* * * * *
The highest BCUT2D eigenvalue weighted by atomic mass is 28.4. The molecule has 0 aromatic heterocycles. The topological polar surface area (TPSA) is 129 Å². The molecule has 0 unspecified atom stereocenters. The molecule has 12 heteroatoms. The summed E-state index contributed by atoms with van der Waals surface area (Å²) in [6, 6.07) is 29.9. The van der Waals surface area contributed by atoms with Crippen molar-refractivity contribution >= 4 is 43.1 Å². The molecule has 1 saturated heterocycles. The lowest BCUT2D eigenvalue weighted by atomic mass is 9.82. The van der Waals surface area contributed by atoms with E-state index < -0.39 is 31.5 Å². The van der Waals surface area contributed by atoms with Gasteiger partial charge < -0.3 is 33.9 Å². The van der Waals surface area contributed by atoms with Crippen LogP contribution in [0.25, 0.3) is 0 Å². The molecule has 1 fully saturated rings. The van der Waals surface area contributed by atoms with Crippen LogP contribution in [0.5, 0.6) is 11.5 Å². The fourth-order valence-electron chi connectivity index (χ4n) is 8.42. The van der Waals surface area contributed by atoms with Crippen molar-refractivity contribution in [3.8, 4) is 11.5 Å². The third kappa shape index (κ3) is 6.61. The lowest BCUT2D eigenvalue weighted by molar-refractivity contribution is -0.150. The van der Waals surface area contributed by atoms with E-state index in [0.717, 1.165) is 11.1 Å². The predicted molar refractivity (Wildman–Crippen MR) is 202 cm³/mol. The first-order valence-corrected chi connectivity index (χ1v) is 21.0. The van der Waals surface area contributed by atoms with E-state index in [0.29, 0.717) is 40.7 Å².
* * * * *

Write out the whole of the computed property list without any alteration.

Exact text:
The highest BCUT2D eigenvalue weighted by atomic mass is 28.4. The molecule has 0 aromatic heterocycles. The topological polar surface area (TPSA) is 129 Å². The molecule has 0 unspecified atom stereocenters. The molecule has 12 heteroatoms. The summed E-state index contributed by atoms with van der Waals surface area (Å²) in [6, 6.07) is 29.9. The van der Waals surface area contributed by atoms with Crippen molar-refractivity contribution >= 4 is 43.1 Å². The molecule has 1 saturated heterocycles. The lowest BCUT2D eigenvalue weighted by atomic mass is 9.82. The van der Waals surface area contributed by atoms with E-state index < -0.39 is 31.5 Å². The van der Waals surface area contributed by atoms with Gasteiger partial charge < -0.3 is 33.9 Å². The van der Waals surface area contributed by atoms with Crippen LogP contribution in [0.25, 0.3) is 0 Å². The molecule has 1 fully saturated rings. The van der Waals surface area contributed by atoms with Crippen LogP contribution in [0.5, 0.6) is 11.5 Å². The fourth-order valence-electron chi connectivity index (χ4n) is 8.42. The van der Waals surface area contributed by atoms with Crippen molar-refractivity contribution in [3.8, 4) is 11.5 Å². The third kappa shape index (κ3) is 6.61. The lowest BCUT2D eigenvalue weighted by molar-refractivity contribution is -0.150. The van der Waals surface area contributed by atoms with E-state index in [0.717, 1.165) is 11.1 Å². The predicted molar refractivity (Wildman–Crippen MR) is 202 cm³/mol. The first-order valence-corrected chi connectivity index (χ1v) is 21.0. The van der Waals surface area contributed by atoms with E-state index in [0.29, 0.717) is 40.7 Å².